“What sets Extensys apart is our ability to leverage our broad technology expertise across various industries, coupled with a streamlined and flat organizational structure,” says Extensys’ Vice President of Technology Greg Renner. “This allows us to be agile and flexible with our solutions and to have rapid response times to customer needs and challenges.”
One platform for all students’ needs
While the upgraded infrastructure and security measures were exciting, Sonty says nothing compares to Saint Leo University’s next-generation learning environment, Lions SHARE.
“Predictive analytics is a really big area for us, and we’re digging deeper, leveraging artificial intelligence and machine learning to really understand how students are collaborating and interacting.”
Launched in January 2017, the Lions SHARE environment enables students to access their grades, courses, tutoring, library and Whiteboard from a single location. The environment leverages data science, cognitive computing and is enhanced by social connectivity features, which allow students and faculty to interact through online conversation and discussion groups.
Named after the university’s lion mascot, Lions SHARE, is also integrated with Office 365. It has the capabilities to capture real-time audio and video, which teachers use to record lessons and communicate with students from any device at any time.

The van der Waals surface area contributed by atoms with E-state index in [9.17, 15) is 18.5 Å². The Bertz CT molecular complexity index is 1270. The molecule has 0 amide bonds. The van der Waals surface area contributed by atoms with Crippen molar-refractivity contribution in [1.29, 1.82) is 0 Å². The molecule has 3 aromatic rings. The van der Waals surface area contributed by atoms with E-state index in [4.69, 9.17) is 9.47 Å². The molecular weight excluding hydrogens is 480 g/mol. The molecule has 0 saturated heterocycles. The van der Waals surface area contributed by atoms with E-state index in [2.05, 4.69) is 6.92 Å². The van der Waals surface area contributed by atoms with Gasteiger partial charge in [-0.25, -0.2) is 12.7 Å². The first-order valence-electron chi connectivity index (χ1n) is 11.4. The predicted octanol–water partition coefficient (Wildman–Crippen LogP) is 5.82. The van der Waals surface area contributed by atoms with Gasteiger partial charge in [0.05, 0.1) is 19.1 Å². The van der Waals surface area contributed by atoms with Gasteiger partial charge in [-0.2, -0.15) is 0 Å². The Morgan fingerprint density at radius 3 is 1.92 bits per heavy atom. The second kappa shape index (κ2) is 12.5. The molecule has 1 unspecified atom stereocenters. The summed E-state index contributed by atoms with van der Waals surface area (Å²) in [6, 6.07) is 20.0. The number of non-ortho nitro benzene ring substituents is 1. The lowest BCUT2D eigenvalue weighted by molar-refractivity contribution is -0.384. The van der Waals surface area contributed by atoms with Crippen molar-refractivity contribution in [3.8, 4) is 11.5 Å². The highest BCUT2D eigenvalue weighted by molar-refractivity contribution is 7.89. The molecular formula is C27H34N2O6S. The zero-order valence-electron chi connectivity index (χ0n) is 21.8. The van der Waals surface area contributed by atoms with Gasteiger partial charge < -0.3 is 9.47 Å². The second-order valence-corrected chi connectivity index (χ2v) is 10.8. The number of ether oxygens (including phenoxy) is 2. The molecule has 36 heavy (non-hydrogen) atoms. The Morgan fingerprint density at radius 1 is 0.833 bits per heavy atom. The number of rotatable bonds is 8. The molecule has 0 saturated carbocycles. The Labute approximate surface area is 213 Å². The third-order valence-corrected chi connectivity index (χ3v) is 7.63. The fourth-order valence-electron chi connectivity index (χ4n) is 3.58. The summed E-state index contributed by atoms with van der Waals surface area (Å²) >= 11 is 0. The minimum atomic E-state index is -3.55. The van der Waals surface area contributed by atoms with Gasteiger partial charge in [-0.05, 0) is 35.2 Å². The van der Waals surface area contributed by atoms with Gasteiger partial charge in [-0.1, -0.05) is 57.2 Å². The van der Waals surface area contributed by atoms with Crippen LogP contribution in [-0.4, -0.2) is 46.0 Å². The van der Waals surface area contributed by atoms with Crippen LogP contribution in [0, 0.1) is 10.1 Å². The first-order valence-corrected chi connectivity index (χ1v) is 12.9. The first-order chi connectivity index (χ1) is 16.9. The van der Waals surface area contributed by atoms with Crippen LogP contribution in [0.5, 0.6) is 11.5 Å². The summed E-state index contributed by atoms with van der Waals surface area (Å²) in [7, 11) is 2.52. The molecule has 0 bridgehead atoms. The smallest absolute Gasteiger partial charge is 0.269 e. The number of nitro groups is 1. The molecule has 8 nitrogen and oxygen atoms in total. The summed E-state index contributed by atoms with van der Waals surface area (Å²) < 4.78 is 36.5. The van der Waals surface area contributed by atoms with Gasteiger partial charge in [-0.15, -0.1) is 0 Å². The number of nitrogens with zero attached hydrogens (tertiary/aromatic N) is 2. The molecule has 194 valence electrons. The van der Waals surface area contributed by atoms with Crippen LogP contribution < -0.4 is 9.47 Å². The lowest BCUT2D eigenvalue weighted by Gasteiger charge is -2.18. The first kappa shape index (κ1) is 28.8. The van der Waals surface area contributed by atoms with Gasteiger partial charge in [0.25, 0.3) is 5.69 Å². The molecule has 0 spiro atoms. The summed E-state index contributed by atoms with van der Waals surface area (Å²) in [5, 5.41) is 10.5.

Sonty says Lions SHARE is Saint Leo University’s latest effort to bring Internet of Things (IoT) technology into education.
The new learning environment allows the university to monitor the programs students are involved in and how they are interacting with one another and their instructors. It can analyze how often students are checking their online syllabus, visiting the library or shopping in the university bookstore. Teachers can also see whether students are engaging in online discussion groups.
“Our goal is to take all this data and create an academic data warehouse, capturing all these interactions and then using artificial intelligence and analytics to look for synergistic relationships,” he says.
For instance, Saint Leo University uses analytics to measure recruitment and retention by studying student demographics. Then, once a student is enrolled, Lions SHARE can act as a machine-guided advisor by analyzing their grades and interests.
During the next two years, the IT department plans to work in conjunction with the university’s Learning Design and Innovation offices to add new work streams such as chatbots, a computer program similar to Microsoft’s Cortana or Apple’s Siri that could converse with students through language comprehension technology. Sonty says the innovative minds at Saint Leo University also envision using SMART Groups, software that could identify which students would be good study partners or possible mentors, based on their social networking and shared interests. There is even an application that could grade essays using text decomposition and synthesis algorithms.
“Predictive analytics is a really big area for us, and we’re digging deeper, leveraging artificial intelligence and machine learning to really understand how students are collaborating and interacting,” Sonty says.
For Sonty, his work at Saint Leo University is also an opportunity to have a hand in the future of education. “I’ve always been a lifelong learner, so this is a chance to share what I’ve learned from other industries and help the next generation of students.”